A Strong Comeback

Can South Caicos become the ecotourism capital of the TCI?

By Don Stark, Chairman, Turks & Caicos Reef Fund and Kathleen McNary Wood, Principal, SWA Environmental
Photos By Kathleen McNary Wood

According to the Caribbean Disaster Emergency Management Agency (CDEMA), South Caicos was the second-hardest-hit island in the Turks & Caicos by the September 2017, back-to-back hurricanes (Irma and Maria). The poverty level on South Caicos is already high, hovering around 40% (CDB, 2014), and the primary industry, fishing, is being adversely affected by over-fishing, habitat destruction and climate change. Consequently, livelihoods of people living on South Caicos were already difficult, and the devastation caused by the storms only added to their problems.

Fortunately, with two new resorts—Sailrock and the East Bay Resort—recently opening, the tourism industry is heating up on South Caicos. “It is our hope,” says Chairman of the Turks & Caicos Reef Fund (TCRF) Don Stark, “that by helping people establish small businesses around ecotourism, the people of South Caicos can avoid some of the development mistakes that have been made on Providenciales. An increasing number of tourists offers the perfect opportunity to develop a tourism model that will help raise the well-being of all people on South Caicos, not just foreign investors.”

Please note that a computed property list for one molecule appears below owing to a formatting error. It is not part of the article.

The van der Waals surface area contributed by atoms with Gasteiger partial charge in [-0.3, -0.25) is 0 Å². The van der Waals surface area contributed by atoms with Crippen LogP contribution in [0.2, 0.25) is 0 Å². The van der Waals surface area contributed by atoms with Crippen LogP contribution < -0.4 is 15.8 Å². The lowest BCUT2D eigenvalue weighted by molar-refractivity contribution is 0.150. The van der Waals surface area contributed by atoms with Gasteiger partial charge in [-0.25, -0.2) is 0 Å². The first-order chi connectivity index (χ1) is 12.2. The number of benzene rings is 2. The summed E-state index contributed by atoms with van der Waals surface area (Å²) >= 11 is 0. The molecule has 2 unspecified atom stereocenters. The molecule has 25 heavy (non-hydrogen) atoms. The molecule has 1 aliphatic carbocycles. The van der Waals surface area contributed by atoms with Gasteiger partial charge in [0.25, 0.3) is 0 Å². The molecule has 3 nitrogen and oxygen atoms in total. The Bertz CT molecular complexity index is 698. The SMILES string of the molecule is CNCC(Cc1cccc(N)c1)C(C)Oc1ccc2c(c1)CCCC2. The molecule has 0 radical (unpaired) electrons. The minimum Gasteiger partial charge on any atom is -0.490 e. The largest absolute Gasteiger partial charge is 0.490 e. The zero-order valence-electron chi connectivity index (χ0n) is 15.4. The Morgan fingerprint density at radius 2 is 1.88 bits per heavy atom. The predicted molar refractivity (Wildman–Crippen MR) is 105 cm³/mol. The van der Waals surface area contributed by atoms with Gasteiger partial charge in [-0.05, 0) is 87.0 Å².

From top: Reddish egret is internationally considered Near Threatened, but the species thrives at East Caicos.

“South Caicos is in an ideal location,” observes Kathleen Wood of SWA Environmental. “The island is surrounded on all sides by undeveloped landscapes of high ecological value, providing a perfect backdrop for the development of Belonger-owned, small ecotourism businesses.” In particular, nearby East Caicos provides significant opportunities for ecotourism. Ongoing research on that island and surrounding areas, by SWA Environmental and TCRF, has uncovered ecological assets that are unparalleled in the region. Ten plants, believed to be found only in the Turks & Caicos Islands (“endemic”), have been observed there, in addition to several other plant species endemic to TCI and the Bahamas. East Caicos also provides habitat for endemic birds (thick-billed vireo, Antillean bullfinch, Bahama woodstar hummingbird, Bahama mockingbird and Cuban crow), reptiles and insects and is an important breeding ground for these rare animals.

A small clump of mangroves between South and East Caicos serves as a nesting and roosting site for magnificent frigate birds.